This was not a right wing conspiracy- Look at how fast and how many signatures showed up. Californians from all walks of life are fed up with Davis,

    I hope Davis has trouble finding work when this is over.

  12. Tim- Agree with you on Issa. How does Boxer v Issa in 04 sound? However, I find it interesting that a presumably “libertarian” writer is upset that the GOP lacks an enforcement mechanism to oust those candidates that don’t come up to snuff. According to who? Is the Cal GOP now to be the equivalent of the Sopranos? And for what its worth, McClintock would appear to be much more of a sure thing on reducing the size of our state gov vs Ahnuld. Course I cant quite see him inhaling that baseball bat size doobie so maybe that counts for something?

  13. Someone online (I can;t remember who) brilliantly observed that Arnold was using Darrel Issa as a human shield, to draw fire( like he did with the dead man on the escalator in Total Recall). Now it looks like he’s been cast aside, his purpose fufilled.
    With Republicans dropping out, and Democrats, Indepenents, and “joke candidates” entering in droves (see my

  14. Multicar pileups at NASCAR races are entertaining too, but being entertaining and being edifying are two different things.

    Here’s what’s interesting to me about this: Gray Davis’ attempts to keep strong Democrats out of the race collapsed. In fact, both Garamendi and Bustamante appear to be running. This changes the dynamics of the race from what I thought they would be; a week ago I was sure there would be several candidates splitting the Republican vote, with only one credible Democrat on the ballot and in an excellent position to win. It looks now as if we may have the opposite, with Republicans rallying to Schwarzenegger and Democrats splitting their vote. This may not happen because California Republicans are notorious political morons with an instinct for self-destruction. I’m just saying it’s possible.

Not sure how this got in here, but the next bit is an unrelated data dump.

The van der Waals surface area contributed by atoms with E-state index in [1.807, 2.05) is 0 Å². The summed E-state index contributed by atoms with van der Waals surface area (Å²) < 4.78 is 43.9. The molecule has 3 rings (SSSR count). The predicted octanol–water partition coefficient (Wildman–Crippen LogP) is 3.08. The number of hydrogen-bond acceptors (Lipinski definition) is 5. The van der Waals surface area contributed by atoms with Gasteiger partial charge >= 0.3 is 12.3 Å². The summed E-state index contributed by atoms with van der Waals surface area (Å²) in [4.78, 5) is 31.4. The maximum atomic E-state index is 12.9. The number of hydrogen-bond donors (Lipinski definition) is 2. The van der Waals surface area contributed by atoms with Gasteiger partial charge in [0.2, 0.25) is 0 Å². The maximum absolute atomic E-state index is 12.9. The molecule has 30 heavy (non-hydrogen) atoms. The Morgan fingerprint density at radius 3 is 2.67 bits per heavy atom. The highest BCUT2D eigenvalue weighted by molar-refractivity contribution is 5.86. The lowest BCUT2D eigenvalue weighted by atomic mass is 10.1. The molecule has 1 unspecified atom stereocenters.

15. However, I find it interesting that a presumably “libertarian” writer is upset that the GOP lacks an enforcement mechanism to oust those candidates that don’t come up to snuff. According to who? Is the Cal GOP now to be the equivalent of the Sopranos?

    Last question first: To compare the California GOP to the Sopranos would be an insult to the Sopranos. In terms of dysfunctionality, I’d lean more toward the analogy of the Gambino family in the era of Joe Colombo’s Italian-American Civil Rights League.

    As for the inevitable who’s-more-libertarian pissing competition, the GOP is a freely associated organization and can do what it wants including enforcing rules within its own blah blah blah.

    As for my being “upset,” don’t make me larf. I have no more interest in the Republicans than I do in golf, but just as I understand Tiger Woods to be a better linksman than my stepdad, so Issa’s success in making the recall happen stands in sharp contrast to the cranial-rectal inversion of the statewide party. If the Republicans can’t keep the chumps off the ballot, that’s no skin off my ass. But it would, I think, demonstrate the party’s continuing fecklessness.

  16. EMAIL:
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  17. EMAIL:
    DATE: 05/20/2004 12:16:24
    [In] mourning, it is better to err on the side of grief than on the side of formality.